It's been a roller-coaster year for our lupine friends in the Northern Rockies. First, they get dropped from the Endangered Species list, which led to hunting casualties in Wyoming. Next, Idaho and Montana announced plans to introduce state-run wolf hunts in the fall. But then a federal judge issued an injunction, restoring protection for gray wolves in the U.S. But since the ruling was temporary, it's not like wolves had fully dodged the bullet.
Now it seems they've caught a major break: Wolves will now stay on the Endangered Species list for the foreseeable future, according to a U.S. Fish and Wildlife Service coordinator Ed Bangs. They plan to withdraw their rule that declared wolves officially recovered in the Northern Rockies. Wolves will enjoy full protection under the Endangered Species Act until the USFWS can draw new plans that better provide for wolf protection after de-listing.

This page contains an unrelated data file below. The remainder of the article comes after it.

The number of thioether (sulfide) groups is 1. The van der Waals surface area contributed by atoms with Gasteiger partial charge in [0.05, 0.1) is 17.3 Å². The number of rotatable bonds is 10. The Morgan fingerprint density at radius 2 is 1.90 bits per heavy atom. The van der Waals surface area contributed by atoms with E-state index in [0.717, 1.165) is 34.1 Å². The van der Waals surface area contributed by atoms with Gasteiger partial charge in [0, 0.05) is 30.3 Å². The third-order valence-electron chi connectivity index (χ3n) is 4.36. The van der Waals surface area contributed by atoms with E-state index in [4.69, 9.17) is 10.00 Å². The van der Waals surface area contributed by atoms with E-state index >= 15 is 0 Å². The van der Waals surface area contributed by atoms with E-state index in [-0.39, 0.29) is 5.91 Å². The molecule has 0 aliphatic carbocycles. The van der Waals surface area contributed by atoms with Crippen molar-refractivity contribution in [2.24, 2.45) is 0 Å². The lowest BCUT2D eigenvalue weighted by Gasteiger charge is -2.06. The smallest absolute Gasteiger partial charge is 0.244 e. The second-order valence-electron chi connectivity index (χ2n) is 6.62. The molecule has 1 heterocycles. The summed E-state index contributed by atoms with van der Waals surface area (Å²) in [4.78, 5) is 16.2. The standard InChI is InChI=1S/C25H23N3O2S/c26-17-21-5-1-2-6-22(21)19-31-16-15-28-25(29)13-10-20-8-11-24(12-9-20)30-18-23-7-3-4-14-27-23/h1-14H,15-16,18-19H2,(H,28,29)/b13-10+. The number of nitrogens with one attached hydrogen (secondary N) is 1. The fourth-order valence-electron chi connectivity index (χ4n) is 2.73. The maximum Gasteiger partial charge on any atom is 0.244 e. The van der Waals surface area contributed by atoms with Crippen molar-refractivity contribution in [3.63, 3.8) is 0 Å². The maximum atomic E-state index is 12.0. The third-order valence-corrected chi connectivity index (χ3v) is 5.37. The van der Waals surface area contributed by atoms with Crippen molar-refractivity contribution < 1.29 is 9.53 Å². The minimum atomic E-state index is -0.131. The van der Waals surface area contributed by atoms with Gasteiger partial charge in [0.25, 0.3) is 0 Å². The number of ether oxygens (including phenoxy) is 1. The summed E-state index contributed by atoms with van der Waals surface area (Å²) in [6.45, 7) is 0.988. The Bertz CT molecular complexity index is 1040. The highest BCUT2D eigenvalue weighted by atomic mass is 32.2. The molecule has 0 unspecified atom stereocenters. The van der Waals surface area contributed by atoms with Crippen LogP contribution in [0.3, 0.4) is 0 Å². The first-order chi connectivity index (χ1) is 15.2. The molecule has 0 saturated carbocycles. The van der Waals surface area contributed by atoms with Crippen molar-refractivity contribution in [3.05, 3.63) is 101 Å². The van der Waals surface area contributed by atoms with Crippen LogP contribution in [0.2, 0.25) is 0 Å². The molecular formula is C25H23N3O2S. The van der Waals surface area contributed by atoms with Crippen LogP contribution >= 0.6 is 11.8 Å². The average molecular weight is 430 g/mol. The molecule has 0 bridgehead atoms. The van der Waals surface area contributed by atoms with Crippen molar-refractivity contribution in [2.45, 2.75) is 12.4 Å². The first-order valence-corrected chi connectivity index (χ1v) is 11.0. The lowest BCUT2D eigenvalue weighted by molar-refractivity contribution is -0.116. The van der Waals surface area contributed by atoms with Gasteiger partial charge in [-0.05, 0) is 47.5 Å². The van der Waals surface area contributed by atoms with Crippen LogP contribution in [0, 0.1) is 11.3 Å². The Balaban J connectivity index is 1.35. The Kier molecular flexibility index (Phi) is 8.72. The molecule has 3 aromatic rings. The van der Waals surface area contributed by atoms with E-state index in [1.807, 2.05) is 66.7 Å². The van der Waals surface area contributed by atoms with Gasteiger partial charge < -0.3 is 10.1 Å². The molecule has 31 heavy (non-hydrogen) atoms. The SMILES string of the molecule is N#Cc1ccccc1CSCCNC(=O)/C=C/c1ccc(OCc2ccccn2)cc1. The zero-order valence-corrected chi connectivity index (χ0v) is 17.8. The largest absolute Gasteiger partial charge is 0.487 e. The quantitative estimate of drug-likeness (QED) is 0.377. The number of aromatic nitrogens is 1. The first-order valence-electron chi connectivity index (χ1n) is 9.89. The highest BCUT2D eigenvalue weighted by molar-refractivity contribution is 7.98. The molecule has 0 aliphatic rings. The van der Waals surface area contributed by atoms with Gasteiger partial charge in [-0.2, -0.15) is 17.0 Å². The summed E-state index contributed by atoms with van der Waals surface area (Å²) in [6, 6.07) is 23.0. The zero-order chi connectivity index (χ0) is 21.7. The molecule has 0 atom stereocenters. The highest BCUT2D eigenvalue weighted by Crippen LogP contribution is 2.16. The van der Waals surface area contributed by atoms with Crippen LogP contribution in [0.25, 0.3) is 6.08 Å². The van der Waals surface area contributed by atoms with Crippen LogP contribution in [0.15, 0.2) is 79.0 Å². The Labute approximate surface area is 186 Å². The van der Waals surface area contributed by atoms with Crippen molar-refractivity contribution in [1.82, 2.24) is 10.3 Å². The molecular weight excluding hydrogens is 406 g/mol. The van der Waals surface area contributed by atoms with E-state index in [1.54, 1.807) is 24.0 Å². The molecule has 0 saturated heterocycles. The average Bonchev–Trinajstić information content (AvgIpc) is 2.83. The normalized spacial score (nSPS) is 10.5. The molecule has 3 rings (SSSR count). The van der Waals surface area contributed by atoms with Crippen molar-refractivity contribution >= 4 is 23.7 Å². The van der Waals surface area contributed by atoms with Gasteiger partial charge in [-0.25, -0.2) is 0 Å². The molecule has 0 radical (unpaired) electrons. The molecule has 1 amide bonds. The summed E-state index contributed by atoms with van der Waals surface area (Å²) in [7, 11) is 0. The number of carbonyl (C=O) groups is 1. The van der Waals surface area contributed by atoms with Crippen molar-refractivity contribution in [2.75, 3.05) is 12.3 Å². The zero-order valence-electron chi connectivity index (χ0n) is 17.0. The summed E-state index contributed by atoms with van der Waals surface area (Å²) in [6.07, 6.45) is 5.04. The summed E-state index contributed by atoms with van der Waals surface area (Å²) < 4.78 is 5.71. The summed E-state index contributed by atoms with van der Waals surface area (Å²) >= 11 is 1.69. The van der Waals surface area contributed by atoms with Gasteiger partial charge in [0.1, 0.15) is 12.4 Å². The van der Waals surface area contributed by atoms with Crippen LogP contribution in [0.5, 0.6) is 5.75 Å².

"This means you do away with the de-listing rule and give it back to the Fish and Wildlife Service to think about more," he said. "There's going to be a thorough, fine-toothed comb going through it to decide what we can do better."
Conservation groups like Earthjustice who sued the federal government after wolf de-listing are naturally stoked:
"Hopefully, they'll go back to the drawing board and come up with a new plan that better protects wolves," said Earthjustice attorney Doug Honnold.
Wolves can breathe easy for now, but pro-wolf hunting lobbies in the Northern Rockies will probably keep this case from fully closing. They're hungry like the wolf...for wolves. (Sorry).
— Ted Alvarez
Feds keeping Northern Rockies wolf listed for now (AP)